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“For the same reason we are bound to believe that, as neither the beautiful neither the ugly is universal,” claimed the French composer Hector Berlioz in 1844. “Certain operas, which are every day represented and applauded (on Earth), will be hissed off the stage on Saturn, Jupiter, Mars and Venus.”
Berlioz also believed the deceased Mozart lives on Jupiter, and Beethoven on Saturn. During his lifetime, Beethoven himself speculated what the residents of the solar system would have made of his music.
As our music and science series Bach, the Universe and Everything returns this weekend, we looked at the important astronomical discoveries that occurred during the lives of some of the composers we’re performing this season. Who knows, they might even have influenced their work.
Barbara Strozzi (1619 – 1677)
1616 – Galileo is warned by the Catholic Church not to promote the (correct) idea that the Earth goes around the Sun.
1644 – Strozzi’s First Book of Madrigals is published.
1656 – discovery of the rings of Saturn.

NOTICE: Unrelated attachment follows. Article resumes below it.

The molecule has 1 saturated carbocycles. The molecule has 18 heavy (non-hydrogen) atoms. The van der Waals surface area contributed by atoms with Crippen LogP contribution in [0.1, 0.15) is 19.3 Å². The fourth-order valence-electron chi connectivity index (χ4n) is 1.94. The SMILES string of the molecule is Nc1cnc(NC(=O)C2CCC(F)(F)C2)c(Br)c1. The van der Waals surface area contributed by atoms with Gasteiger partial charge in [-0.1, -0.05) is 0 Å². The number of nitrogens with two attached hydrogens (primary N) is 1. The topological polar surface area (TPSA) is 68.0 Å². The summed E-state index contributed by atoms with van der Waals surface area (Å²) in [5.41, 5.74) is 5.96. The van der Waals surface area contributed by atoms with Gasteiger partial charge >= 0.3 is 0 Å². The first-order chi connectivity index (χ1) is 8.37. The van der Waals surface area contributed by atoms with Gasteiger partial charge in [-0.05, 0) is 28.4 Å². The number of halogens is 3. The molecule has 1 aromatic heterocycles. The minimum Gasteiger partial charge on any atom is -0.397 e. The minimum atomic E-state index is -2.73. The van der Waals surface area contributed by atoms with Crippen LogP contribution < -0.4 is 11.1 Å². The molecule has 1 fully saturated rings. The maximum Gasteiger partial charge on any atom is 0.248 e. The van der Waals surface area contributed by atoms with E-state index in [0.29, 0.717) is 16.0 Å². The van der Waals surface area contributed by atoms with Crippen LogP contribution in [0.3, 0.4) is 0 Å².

1686 – Newton publishes his theory of universal gravitation.
1705 – Edmund Halley predicts the near-Earth return of a comet in 1758.
1724 – Bach’s St John Passion is first performed.
Wolfgang Amadeus Mozart (1756 – 1791)
1758 – Halley’s comet returns, as predicted.
1781 – Charles Messier publishes a catalogue of astronomical objects, including the first recordings of galaxies now known to be outside our own Milky Way.
1788 – Mozart writes his Symphony no. 40 in the summer of this year.
Robert Schumann (1810 – 1856)
1838 – Friedrich Bessel accurately calculates the distance to a star (other than our Sun) for the first time.
1846 – The most distant planet in our solar system, Neptune, is discovered.
1850 – Schumann writes his last symphony, Symphony no.3 Rhenish.
Ralph Vaughan Williams (1872 – 1958)
1910 – Vaughan Williams’ Fantasia on a Theme by Thomas Tallis premiere’s at the Three Choirs festival. The Tallis theme that Vaughan Williams used was written in 1567, when Galileo was three years old.
1915 – Einstein introduces his General Theory of Relativity, revolutionising our understanding of space and time.
1957 – Sputnik is launched, and becomes the first man-made object in space.